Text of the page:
HARRISBURG – An appeals court has ruled that a group of Pennsylvania gun owners has standing to challenge the legality of three out of five City of Harrisburg ordinances that regulate the use, possession, ownership and transference of firearms, as they pursue their litigation against the city, mayor and police chief.
The court overturned a lower court's dismissal of the entire complaint.
According to the Sept. 10 Commonwealth Court filing, the group calling itself Firearm Owners Against Crime – Kim Stolfer, Joshua First and Howard Bullock – filed an appeal of two orders given by a trial court in its case against the City of Harrisburg, Mayor Eric Papenfuse and Police Chief Thomas Carter.
"The interest is immediate because the Individual Plaintiffs cannot now discharge a firearm within much of the City without violating the Discharge Ordinance, nor can they now carry or discharge a firearm within a City park without violating the Park Ordinance," Judge Patricia McCullough wrote in the appeals court decision.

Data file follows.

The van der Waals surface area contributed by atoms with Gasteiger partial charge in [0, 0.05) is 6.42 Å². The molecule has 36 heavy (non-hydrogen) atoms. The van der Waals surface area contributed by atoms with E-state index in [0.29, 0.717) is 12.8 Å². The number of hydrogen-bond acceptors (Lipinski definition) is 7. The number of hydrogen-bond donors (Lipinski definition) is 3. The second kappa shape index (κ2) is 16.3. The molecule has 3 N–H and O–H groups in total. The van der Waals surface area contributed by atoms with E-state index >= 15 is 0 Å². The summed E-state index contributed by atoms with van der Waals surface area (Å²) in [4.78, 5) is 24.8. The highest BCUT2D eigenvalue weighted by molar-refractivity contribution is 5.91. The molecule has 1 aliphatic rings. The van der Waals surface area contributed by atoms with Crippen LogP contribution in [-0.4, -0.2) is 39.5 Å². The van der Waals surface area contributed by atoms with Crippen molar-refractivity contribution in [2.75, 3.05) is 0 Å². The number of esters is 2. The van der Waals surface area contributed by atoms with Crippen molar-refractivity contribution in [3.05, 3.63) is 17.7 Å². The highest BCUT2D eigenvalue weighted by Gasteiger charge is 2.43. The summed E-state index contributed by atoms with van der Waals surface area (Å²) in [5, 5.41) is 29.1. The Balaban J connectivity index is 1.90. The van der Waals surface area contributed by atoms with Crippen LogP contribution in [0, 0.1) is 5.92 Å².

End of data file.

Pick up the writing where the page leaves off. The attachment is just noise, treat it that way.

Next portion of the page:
The gun owners claim that the Harrisburg ordinances violate their Second Amendment rights and rights under the Pennsylvania Constitution.
"We conclude that Appellants have standing to challenge the legality of the Discharge Ordinance, the Lost/Stolen Ordinance, and the Park Ordinance," Judge McCullough wrote. "We also conclude that FOAC has associational standing to challenge the legality of the Minors Ordinance."
"Accordingly, we will affirm in part and reverse in part the trial court’s October 9, 2018 Order, dismissing the entirety of the Complaint for lack of standing."